Friday, July 18, 2008

It's done, it's DONE!

This poor jacket's been sitting on my dress form for months and all it needed was the snaps! How pathetic is that? I finally put them on today and the jacket it DONE!

Rayon jacket

Here's my review:

Pattern Description:
Knit jacket with notched collar and flounces on the 3/4 length sleeves and bottom hem.

Pattern Sizing:
36-44. I made a 42 in the bust, grading out to a 44 in the waist and hips

Did it look like the photo/drawing on the pattern envelope once you were done sewing with it?
Yes, pretty close I think.

Were the instructions easy to follow?
I didn't really follow them. I didn't even use their suggested pattern layout because I cut out the fabric on a single layer. This allowed me to keep the knit fabric smooth for all pieces and also attempt to keep the pattern even across the front. I did ok, I think - I was only off a little. I traced the pattern with 1/2 inch seam allowances.
As far as construction, I applied fusible straight tape to the shoulder seams and used a 4-thread overlock. I put the sleeves in flat instead of "set-in", but still had to put in a gathering stitch before sewing them because the sleeves had more fabric than could be eased. For the notched-collar, I consulted Vogue/Butterick Step-By-Step Guide To Sewing Techniques , which has very good illustrations and instructions for basic sewing techniques. I didn't trim the seam allowances completely though. I learned from another knit jacket project that a 1/4 inch seam allowance can sometimes be lumpy so I only trimmed at the points, gradually going out to the full 1/2 inch seam allowances I used. I pressed the collar well, using a press cloth so as not to damage the fabric. I used lots of steam and my wooden clapper to get the collar nice and flat.
I used a 3-thread narrow overlock on the edge of the flounce. I tried a lot of samples first. I found that a 3-thread rolled hem pulled away from the fabric and when I stabilized with a washaway I was surprised to find I was working with a rayon knit and not polyester as I had thought. This jacket will have to be "dry clean only", I'm afraid. Next, I tried stabilizing with fusible tape but the result was too stiff. I then decided to just use a narrow overlock. After reading Nellc's review for this pattern, I tried wooly nylon in the top looper and I liked the results.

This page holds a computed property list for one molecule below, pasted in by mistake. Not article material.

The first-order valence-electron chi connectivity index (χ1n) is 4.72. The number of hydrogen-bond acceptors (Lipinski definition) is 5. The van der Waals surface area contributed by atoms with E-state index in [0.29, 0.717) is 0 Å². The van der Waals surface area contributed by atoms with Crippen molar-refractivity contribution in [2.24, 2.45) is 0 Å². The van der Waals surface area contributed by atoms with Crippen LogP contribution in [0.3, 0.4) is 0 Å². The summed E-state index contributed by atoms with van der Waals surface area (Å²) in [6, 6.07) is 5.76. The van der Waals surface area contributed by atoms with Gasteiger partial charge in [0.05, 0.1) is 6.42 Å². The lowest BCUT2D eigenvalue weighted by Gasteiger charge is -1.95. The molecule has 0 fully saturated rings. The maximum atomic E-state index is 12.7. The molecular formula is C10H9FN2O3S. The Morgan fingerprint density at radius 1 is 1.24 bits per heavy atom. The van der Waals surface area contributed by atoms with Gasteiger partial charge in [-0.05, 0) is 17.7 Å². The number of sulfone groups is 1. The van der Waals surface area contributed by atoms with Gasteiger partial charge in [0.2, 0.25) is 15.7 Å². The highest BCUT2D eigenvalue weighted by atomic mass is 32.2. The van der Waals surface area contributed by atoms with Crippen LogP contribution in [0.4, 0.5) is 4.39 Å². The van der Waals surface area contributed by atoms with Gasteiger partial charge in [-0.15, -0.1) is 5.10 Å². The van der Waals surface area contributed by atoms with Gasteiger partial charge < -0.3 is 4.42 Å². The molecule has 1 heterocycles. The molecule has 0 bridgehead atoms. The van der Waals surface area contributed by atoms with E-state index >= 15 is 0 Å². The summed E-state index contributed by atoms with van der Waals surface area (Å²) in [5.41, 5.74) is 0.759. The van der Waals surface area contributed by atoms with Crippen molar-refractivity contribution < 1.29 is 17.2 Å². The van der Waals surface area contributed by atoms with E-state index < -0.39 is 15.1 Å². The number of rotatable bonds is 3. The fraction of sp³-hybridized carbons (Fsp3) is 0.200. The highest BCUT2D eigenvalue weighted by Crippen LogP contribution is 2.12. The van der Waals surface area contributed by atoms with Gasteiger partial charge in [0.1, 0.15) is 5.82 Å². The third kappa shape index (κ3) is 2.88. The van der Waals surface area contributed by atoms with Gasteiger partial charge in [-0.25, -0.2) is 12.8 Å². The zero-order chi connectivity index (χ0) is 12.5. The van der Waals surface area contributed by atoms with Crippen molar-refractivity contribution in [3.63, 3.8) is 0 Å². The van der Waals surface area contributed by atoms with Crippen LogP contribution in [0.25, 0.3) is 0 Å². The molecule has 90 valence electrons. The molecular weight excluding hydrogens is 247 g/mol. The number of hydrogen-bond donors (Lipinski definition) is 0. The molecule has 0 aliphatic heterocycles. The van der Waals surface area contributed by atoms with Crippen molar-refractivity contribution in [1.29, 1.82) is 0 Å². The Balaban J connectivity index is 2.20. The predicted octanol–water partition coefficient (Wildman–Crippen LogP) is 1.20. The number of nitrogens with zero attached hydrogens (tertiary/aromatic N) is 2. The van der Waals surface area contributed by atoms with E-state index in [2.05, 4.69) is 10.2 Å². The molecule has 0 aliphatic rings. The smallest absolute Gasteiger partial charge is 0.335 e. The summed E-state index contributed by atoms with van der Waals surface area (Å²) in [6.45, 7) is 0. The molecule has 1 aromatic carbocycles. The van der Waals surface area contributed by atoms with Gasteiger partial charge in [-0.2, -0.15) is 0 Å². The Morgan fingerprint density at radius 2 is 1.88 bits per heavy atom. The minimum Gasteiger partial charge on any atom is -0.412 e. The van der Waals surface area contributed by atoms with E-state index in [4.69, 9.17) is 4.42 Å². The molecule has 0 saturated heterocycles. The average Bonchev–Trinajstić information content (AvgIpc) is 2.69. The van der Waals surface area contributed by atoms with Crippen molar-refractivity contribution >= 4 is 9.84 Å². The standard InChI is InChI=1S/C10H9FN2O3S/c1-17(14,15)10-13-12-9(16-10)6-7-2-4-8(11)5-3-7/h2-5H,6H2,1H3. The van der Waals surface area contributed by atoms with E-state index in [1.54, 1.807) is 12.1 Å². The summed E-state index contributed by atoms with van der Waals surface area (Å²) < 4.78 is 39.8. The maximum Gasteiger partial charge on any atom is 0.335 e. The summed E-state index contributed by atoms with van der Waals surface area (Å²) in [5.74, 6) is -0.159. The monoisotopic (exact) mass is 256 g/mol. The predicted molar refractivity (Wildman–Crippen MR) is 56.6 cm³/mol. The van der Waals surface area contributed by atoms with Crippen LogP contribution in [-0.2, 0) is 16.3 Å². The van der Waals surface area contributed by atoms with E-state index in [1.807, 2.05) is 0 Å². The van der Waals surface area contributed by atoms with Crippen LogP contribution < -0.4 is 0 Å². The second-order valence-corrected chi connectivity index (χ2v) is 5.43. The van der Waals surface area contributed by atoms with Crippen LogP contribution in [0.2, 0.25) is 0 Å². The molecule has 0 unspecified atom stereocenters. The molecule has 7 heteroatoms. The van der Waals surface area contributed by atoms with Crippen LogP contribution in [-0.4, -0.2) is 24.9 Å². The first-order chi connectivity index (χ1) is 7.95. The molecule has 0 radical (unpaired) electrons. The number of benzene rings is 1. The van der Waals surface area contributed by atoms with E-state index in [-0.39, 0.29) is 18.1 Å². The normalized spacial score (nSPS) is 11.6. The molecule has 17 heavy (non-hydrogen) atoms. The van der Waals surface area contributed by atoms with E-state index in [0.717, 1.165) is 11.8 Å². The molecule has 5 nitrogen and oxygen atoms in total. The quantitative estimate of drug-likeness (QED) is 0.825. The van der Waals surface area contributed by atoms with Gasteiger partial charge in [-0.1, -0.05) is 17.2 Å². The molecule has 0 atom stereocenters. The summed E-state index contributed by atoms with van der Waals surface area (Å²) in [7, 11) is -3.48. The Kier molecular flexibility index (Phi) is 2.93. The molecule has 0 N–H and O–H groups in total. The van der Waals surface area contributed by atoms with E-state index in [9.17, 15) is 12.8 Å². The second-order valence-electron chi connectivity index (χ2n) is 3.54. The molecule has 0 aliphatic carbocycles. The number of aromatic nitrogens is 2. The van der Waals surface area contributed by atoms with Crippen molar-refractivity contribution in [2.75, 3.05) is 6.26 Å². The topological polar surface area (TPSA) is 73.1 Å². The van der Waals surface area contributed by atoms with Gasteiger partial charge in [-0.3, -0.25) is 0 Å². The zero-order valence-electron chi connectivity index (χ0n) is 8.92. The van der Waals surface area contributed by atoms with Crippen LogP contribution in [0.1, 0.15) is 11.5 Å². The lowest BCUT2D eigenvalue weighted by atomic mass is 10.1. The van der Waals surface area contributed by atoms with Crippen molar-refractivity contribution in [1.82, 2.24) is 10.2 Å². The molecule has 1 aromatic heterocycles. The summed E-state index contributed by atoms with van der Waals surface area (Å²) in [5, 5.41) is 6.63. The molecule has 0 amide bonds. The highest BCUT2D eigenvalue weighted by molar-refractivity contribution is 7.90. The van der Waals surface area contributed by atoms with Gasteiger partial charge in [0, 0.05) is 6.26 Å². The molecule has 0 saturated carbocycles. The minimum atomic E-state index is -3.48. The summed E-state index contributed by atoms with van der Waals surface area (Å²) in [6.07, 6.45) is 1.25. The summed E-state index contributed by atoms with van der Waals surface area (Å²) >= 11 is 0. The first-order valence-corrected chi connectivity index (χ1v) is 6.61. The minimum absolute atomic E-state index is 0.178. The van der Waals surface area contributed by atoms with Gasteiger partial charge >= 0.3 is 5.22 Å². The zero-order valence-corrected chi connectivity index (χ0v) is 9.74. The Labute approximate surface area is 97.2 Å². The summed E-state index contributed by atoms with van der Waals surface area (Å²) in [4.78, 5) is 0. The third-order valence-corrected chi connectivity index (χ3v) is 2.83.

What did you particularly like or dislike about the pattern?
I liked the trendy style and the fact that it used a knit.

Fabric Used:
Rayon burn-out knit with fusible tricot for the interfacing. The fabric was purchased a few years ago from G-Street Fabrics in Virginia.

Pattern Alterations or any design changes you made:
The only alteration I made was to grade from size 42 in the bust to size 44 in the waist and hips. I changed the buttons to snaps as used on the nearly identical jacket style 120 and used 4 snaps instead of 3 since mine were a bit smaller (size 24) than called for.

Would you sew it again? Would you recommend it to others?
Yes! Originally I wanted to make this in a thick, red jersey but was disappointed to find I didn't have enough fabric. The flounces take up a lot of fabric, so you need about 2 yards for this jacket.
This was a learning process, as I think all projects are - even if they're little things.

  • I learned that even when I think the fabric is polyester, I should check and prewash at least a sample.
  • I learned not to trim every seam allowance if it doesn't need it.
  • I learned that samples are important when trying a new technique, such as a rolled hem.
  • I learned that jackets can be knit and they don't have to be difficult.

Friday, July 11, 2008

Organized Chaos

I have a lot of sewing and knitting projects that are either in progress or are queued up. With such a large stash of fabric and yarn, I get a bit anxious when I think about the next project to work on so I thought I'd try to better organize and manage things.

With knitting projects, I have an assortment of bags that I use as "project bags," so I just keep the in-progress knitting projects in separate bags. That way I can grab the type project I want at the moment - although I have to admit that most of the in-progress projects are at the finishing stage and that's my least favorite part of knitting. Plus I have a fear of the project not fitting or working out and if I don't finish it, I won't find out. Pathetic, I know. I obviously enjoy the act of knitting more than the desire to have a knitted item.

With sewing, I don't tend to have multiple projects going at once because I'd rather not rethread the sewing machine or serger more than I need to. However, I'm always thinking ahead to what the next project will be and with far too many potential projects, I get anxious thinking about it. There are just too many!